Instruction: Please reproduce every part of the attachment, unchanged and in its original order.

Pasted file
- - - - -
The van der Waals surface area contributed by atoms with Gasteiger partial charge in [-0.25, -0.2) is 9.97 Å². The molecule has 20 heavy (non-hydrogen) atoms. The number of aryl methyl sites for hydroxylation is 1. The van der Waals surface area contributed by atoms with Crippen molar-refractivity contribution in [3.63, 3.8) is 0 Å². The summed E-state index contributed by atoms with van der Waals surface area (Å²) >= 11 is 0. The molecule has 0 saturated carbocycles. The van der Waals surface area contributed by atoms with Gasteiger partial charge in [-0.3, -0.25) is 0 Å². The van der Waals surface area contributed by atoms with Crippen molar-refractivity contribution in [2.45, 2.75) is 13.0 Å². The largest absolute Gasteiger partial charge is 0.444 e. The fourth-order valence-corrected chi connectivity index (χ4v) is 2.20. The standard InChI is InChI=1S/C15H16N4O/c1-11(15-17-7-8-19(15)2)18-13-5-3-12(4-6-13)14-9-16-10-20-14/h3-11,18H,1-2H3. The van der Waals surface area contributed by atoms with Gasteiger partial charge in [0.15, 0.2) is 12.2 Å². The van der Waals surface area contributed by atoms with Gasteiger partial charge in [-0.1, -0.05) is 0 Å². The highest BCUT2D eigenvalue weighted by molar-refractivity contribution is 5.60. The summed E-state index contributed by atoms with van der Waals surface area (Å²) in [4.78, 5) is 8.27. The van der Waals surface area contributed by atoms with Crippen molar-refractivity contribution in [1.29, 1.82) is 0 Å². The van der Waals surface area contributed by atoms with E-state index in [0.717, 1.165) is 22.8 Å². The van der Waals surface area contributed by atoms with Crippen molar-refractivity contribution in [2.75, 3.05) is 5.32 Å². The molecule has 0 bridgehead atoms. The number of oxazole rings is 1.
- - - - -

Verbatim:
The van der Waals surface area contributed by atoms with Gasteiger partial charge in [-0.25, -0.2) is 9.97 Å². The molecule has 20 heavy (non-hydrogen) atoms. The number of aryl methyl sites for hydroxylation is 1. The van der Waals surface area contributed by atoms with Crippen molar-refractivity contribution in [3.63, 3.8) is 0 Å². The summed E-state index contributed by atoms with van der Waals surface area (Å²) >= 11 is 0. The molecule has 0 saturated carbocycles. The van der Waals surface area contributed by atoms with Gasteiger partial charge in [-0.3, -0.25) is 0 Å². The van der Waals surface area contributed by atoms with Crippen molar-refractivity contribution in [2.45, 2.75) is 13.0 Å². The largest absolute Gasteiger partial charge is 0.444 e. The fourth-order valence-corrected chi connectivity index (χ4v) is 2.20. The standard InChI is InChI=1S/C15H16N4O/c1-11(15-17-7-8-19(15)2)18-13-5-3-12(4-6-13)14-9-16-10-20-14/h3-11,18H,1-2H3. The van der Waals surface area contributed by atoms with Gasteiger partial charge in [0.15, 0.2) is 12.2 Å². The van der Waals surface area contributed by atoms with Gasteiger partial charge in [-0.1, -0.05) is 0 Å². The highest BCUT2D eigenvalue weighted by molar-refractivity contribution is 5.60. The summed E-state index contributed by atoms with van der Waals surface area (Å²) in [4.78, 5) is 8.27. The van der Waals surface area contributed by atoms with Crippen molar-refractivity contribution in [1.29, 1.82) is 0 Å². The van der Waals surface area contributed by atoms with E-state index in [0.717, 1.165) is 22.8 Å². The van der Waals surface area contributed by atoms with Crippen molar-refractivity contribution in [2.75, 3.05) is 5.32 Å². The molecule has 0 bridgehead atoms. The number of oxazole rings is 1.